Family Strigidae (Typical Owls)

This is the largest of the two owl families that make up the order Strigiformes. The second family is Tytonidae (the barn owls).

The family Strigidae consists of three subfamilies: Striginae, Asioninae, and Surniinae.

Great Horned Owl roosting in the trees at Boomer Lake

Within those three subfamilies are 25 genera with approximately 220 different species.

These birds are found worldwide (with the exception of Antarctica and some islands) and in a variety of habitats. Those habitats range from the tundra to the desert, to the forests (boreal to rainforest) and cosmopolitan areas.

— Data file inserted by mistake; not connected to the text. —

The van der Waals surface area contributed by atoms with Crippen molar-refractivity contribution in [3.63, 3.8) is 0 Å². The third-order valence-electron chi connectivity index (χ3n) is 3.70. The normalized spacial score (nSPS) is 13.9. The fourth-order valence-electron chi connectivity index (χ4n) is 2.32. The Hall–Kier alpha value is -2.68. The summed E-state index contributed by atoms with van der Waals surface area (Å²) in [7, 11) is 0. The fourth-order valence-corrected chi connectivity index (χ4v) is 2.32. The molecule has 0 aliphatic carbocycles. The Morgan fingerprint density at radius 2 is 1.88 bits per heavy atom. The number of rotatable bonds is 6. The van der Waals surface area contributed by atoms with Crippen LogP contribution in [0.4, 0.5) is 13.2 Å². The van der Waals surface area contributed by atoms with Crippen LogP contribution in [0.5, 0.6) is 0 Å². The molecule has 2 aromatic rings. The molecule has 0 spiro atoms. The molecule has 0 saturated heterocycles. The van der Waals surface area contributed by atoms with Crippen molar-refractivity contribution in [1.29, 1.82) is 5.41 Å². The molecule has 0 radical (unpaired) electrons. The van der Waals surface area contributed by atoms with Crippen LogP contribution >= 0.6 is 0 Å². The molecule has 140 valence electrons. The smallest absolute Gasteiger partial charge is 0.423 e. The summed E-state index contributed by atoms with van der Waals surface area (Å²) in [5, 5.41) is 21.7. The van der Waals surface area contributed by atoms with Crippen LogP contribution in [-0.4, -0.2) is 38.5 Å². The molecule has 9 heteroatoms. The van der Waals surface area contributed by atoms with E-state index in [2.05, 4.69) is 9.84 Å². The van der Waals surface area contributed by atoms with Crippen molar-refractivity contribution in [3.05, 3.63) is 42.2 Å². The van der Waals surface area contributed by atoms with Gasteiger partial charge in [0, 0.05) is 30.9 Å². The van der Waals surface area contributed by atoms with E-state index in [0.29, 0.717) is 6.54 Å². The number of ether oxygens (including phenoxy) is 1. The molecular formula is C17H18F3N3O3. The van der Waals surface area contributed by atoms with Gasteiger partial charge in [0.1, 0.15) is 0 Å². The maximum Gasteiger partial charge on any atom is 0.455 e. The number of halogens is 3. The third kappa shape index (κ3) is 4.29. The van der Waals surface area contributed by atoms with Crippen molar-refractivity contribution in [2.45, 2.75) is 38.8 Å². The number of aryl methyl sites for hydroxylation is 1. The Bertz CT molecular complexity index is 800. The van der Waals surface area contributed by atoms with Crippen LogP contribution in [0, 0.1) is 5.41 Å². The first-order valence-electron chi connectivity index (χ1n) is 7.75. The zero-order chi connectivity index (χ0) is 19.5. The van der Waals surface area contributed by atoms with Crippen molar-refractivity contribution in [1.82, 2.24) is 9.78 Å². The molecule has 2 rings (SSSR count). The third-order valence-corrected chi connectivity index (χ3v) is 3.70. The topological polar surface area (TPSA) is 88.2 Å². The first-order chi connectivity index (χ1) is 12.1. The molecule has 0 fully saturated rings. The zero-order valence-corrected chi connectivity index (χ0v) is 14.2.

As previously mentioned, their diets can vary from insects to amphibians, snakes, lizards, and small rodents. Unlike other raptors that will pluck the feathers from their meals before eating, owls will eat everything and what isn’t digestible can usually be found within an owl pellet (such as bone, fur/feathers, and so forth–including banding tags of medium size mammals).

Within North America (US/Canada/Mexico) the following members of the family can be spotted:

Long-eared owl

Short-eared owl

Great horned owl

Snowy owl

Spotted owl

Barred owl

Great Gray owl

Boreal owl

Northern Saw-whet owl

Burrowing owl

Flammulated owl

Whiskered screech owl

Western screech owl

Eastern screech owl

Elf owl

Northern pygmy-owl

Ferruginous pygmy-owl

Northern Hawk owl

The main photography goal is to get a picture of every owl found within North America.